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Where there is no law, but every man does what is right in his own eyes, there is the least of real liberty
Henry M. Robert

Culture during the war

Why museums should not stand aside current events
27 May, 2014 - 10:58

Energy must be infused in culture. Museum workers, culture experts, and artists think that all the emotions that are already sweeping off-scale in Ukraine (and not only there) should be directed into a constructive course. Not into criticism, mutual accusa-tions, or denial, but into generation of something new. Into creativity, education, and knowledge.

“We must talk about conversion and transformation of energy into a constructive course now. During all these events, my friends often pondered whether exhibitions can be held now, because people are dying... I think they can, since we have to try to convert at least a part of the conflict energy into positive one, to transform at least a bit of it,” says artist, researcher at the Institute of Contemporary Art, National Academy of Sciences of Ukraine, Oleksandr KLYMENKO. “Perhaps, perception of culture through museums is the core around which material and economic prosperity and tolerance are built. One would think, what culture can we talk about, when the level of hostility and rejection in the society is so high that it exceeds all expectations? My old friend, director of the Kyiv International Institute of Sociology Volodymyr Paniotto told me that even in Israel there are daily squabbles that sometimes even turn into fights over Ukraine. He gave an example, when two old men had a fight over Ukraine; one was 91 years old, the other – 79. It seems that right now this conversation is important and relevant, because any actions that will drag energy from this mutual hatred and rejection into culture, museums, exhibitions, literature, will calm down the heated debate in the society. We see a Kafkaesque transformation, which happened to many: people that seemed to be intelligent and educated before, call each other fascists with foam at their mouths. It is terrible. Museums have always stayed outside of conflicts and discrepancies, and it is very important for them to be able to rise above the internal cultural contradictions, misunderstandings, and conflicts. Museums are a uniting factor. If more attention was paid to culture in our country during the past two years, these processes would not have been that acute now.”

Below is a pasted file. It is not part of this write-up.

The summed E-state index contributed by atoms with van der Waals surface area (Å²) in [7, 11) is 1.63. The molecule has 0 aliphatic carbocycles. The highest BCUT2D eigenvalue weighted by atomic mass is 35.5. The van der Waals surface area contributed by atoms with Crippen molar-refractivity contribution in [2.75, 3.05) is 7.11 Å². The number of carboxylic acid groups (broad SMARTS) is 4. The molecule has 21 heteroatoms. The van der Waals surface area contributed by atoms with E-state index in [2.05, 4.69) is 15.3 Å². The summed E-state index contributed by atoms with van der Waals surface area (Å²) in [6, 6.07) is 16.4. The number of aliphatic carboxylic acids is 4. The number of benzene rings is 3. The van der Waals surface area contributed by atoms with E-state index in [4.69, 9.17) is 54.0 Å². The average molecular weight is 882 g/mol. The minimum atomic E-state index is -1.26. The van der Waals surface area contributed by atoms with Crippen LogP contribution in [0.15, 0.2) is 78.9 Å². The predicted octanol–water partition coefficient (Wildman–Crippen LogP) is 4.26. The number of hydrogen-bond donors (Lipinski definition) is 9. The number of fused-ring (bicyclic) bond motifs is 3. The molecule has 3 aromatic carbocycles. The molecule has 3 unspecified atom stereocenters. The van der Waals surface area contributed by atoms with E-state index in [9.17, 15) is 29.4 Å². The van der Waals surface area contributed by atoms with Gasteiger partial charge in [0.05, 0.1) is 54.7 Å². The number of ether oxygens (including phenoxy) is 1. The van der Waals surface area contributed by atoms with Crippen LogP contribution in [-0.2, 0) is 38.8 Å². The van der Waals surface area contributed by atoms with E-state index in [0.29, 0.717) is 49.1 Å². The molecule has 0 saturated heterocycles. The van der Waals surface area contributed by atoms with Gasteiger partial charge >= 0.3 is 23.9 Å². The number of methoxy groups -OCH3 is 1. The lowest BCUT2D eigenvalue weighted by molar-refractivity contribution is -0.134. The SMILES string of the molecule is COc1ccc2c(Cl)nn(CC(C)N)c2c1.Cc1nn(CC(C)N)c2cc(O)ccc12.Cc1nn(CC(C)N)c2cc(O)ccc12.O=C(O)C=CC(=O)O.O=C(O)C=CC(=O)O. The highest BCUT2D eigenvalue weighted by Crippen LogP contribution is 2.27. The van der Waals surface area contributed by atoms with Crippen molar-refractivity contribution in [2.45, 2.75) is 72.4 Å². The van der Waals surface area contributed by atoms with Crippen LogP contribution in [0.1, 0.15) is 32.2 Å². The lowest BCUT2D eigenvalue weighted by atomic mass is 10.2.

At the same time, head of the Mikhail Bulgakov Literary Memorial Museum Liudmyla Hubianuri has another point of view, that a museum cannot stand aside the events that are taking place, aside the politics.

“A position ‘above the clash’ does not seem to be right to me. It is a position of indifferent people. And I think that museums cannot stand aside in the current situation. I am deeply convinced we must react to everything, because the social role of museums is changing all over the world: they become increasingly active, hold exhibitions that can unite people, they debunk national myths, promote reconciliation of conflicts that existed for many years. A very serious approach to this is taken in Germany. Our museums also must expand their social functions,” Hubianuri is convinced. “We had two responses to the ongoing events. One is rather traditional, the other one drew a wide response. I mean that we hung a sign that reads ‘Entry of persons who support military occupation in Ukraine is undesirable.’ On the one hand, it was a response to Russian culture figures who supported the occupation of Ukraine. A lot of them have been to our museum. It seems to me that people who support occupation, support war as well. And if they support war, they have nothing to do in museums, because museums cannot exist during a war. They should not be hypocritical. The other answer is in our exhibition. We have photographs from 1914, which are a hundred years old. They have been taken on the eve of the World War I. And in one of them, there is a beautifully set Easter table at the Bulgakov house. It turns out that it was the last peaceful Easter, because civil war began after the WWI, and later the holiday was prohibited. We recreated this photo in the dining room, everything that people see in the photo: Easter cake, flowers, Easter eggs, a very beautiful table. We called this year’s exhibition ‘War and Peace,’ because above this table, we placed a photo of how war entered the Bulgakov house. I think that such stand of the museum is crucially important now. We have to reconsider the ways to response and evaluate the events with the museum’s means.